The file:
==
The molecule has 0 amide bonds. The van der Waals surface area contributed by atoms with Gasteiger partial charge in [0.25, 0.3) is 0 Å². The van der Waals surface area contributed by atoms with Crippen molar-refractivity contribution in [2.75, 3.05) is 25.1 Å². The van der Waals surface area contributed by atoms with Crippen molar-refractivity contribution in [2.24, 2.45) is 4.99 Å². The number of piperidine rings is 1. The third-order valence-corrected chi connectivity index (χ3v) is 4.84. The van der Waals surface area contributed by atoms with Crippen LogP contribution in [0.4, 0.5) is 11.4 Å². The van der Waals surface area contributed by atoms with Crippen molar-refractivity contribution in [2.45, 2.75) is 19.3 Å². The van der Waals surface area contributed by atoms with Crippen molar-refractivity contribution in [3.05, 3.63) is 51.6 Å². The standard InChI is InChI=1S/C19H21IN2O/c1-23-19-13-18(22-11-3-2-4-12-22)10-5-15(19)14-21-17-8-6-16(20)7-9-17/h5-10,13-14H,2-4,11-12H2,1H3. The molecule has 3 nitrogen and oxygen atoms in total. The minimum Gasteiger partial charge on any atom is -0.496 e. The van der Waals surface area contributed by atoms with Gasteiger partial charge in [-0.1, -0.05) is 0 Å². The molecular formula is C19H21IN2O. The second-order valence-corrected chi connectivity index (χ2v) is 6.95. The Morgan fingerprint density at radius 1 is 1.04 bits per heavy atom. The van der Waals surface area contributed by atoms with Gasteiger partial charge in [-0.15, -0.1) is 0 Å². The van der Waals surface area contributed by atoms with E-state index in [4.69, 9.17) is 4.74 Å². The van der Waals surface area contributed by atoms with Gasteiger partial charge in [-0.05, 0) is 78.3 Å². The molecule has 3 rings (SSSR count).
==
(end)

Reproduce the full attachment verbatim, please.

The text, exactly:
The molecule has 0 amide bonds. The van der Waals surface area contributed by atoms with Gasteiger partial charge in [0.25, 0.3) is 0 Å². The van der Waals surface area contributed by atoms with Crippen molar-refractivity contribution in [2.75, 3.05) is 25.1 Å². The van der Waals surface area contributed by atoms with Crippen molar-refractivity contribution in [2.24, 2.45) is 4.99 Å². The number of piperidine rings is 1. The third-order valence-corrected chi connectivity index (χ3v) is 4.84. The van der Waals surface area contributed by atoms with Crippen LogP contribution in [0.4, 0.5) is 11.4 Å². The van der Waals surface area contributed by atoms with Crippen molar-refractivity contribution in [2.45, 2.75) is 19.3 Å². The van der Waals surface area contributed by atoms with Crippen molar-refractivity contribution in [3.05, 3.63) is 51.6 Å². The standard InChI is InChI=1S/C19H21IN2O/c1-23-19-13-18(22-11-3-2-4-12-22)10-5-15(19)14-21-17-8-6-16(20)7-9-17/h5-10,13-14H,2-4,11-12H2,1H3. The molecule has 3 nitrogen and oxygen atoms in total. The minimum Gasteiger partial charge on any atom is -0.496 e. The van der Waals surface area contributed by atoms with Gasteiger partial charge in [-0.1, -0.05) is 0 Å². The molecular formula is C19H21IN2O. The second-order valence-corrected chi connectivity index (χ2v) is 6.95. The Morgan fingerprint density at radius 1 is 1.04 bits per heavy atom. The van der Waals surface area contributed by atoms with Gasteiger partial charge in [-0.15, -0.1) is 0 Å². The van der Waals surface area contributed by atoms with E-state index in [4.69, 9.17) is 4.74 Å². The van der Waals surface area contributed by atoms with Gasteiger partial charge in [-0.05, 0) is 78.3 Å². The molecule has 3 rings (SSSR count).